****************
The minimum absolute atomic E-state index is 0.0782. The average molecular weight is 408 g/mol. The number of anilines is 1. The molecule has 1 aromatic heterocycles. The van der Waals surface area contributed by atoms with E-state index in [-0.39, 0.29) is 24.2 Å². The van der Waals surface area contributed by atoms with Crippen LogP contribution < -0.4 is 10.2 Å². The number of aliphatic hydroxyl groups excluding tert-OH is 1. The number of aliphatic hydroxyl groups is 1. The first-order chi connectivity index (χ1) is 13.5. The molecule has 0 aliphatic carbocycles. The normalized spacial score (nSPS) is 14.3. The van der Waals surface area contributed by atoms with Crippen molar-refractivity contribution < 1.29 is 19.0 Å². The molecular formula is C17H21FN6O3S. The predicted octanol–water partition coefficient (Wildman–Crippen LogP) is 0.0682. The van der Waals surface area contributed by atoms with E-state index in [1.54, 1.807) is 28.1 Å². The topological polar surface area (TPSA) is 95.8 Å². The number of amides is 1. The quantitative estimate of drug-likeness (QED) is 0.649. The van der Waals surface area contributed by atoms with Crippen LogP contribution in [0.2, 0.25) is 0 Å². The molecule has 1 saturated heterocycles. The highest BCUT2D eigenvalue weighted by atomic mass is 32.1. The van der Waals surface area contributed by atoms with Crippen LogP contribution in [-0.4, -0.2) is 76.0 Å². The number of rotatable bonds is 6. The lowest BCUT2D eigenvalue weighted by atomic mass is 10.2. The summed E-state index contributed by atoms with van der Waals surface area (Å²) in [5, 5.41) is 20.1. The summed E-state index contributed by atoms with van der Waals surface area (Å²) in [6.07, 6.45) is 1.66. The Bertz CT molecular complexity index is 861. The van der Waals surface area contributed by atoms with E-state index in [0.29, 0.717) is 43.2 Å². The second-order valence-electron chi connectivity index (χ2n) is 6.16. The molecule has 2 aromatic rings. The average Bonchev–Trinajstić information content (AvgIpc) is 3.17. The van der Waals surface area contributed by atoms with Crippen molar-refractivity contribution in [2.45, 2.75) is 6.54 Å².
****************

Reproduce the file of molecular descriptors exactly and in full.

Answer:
The minimum absolute atomic E-state index is 0.0782. The average molecular weight is 408 g/mol. The number of anilines is 1. The molecule has 1 aromatic heterocycles. The van der Waals surface area contributed by atoms with E-state index in [-0.39, 0.29) is 24.2 Å². The van der Waals surface area contributed by atoms with Crippen LogP contribution < -0.4 is 10.2 Å². The number of aliphatic hydroxyl groups excluding tert-OH is 1. The number of aliphatic hydroxyl groups is 1. The first-order chi connectivity index (χ1) is 13.5. The molecule has 0 aliphatic carbocycles. The normalized spacial score (nSPS) is 14.3. The van der Waals surface area contributed by atoms with Crippen molar-refractivity contribution < 1.29 is 19.0 Å². The molecular formula is C17H21FN6O3S. The predicted octanol–water partition coefficient (Wildman–Crippen LogP) is 0.0682. The van der Waals surface area contributed by atoms with E-state index in [1.54, 1.807) is 28.1 Å². The topological polar surface area (TPSA) is 95.8 Å². The number of amides is 1. The quantitative estimate of drug-likeness (QED) is 0.649. The van der Waals surface area contributed by atoms with Crippen LogP contribution in [0.2, 0.25) is 0 Å². The molecule has 1 saturated heterocycles. The highest BCUT2D eigenvalue weighted by atomic mass is 32.1. The van der Waals surface area contributed by atoms with Crippen LogP contribution in [-0.4, -0.2) is 76.0 Å². The number of rotatable bonds is 6. The lowest BCUT2D eigenvalue weighted by atomic mass is 10.2. The summed E-state index contributed by atoms with van der Waals surface area (Å²) in [5, 5.41) is 20.1. The summed E-state index contributed by atoms with van der Waals surface area (Å²) in [6.07, 6.45) is 1.66. The Bertz CT molecular complexity index is 861. The van der Waals surface area contributed by atoms with E-state index in [0.29, 0.717) is 43.2 Å². The second-order valence-electron chi connectivity index (χ2n) is 6.16. The molecule has 2 aromatic rings. The average Bonchev–Trinajstić information content (AvgIpc) is 3.17. The van der Waals surface area contributed by atoms with Crippen molar-refractivity contribution in [2.45, 2.75) is 6.54 Å².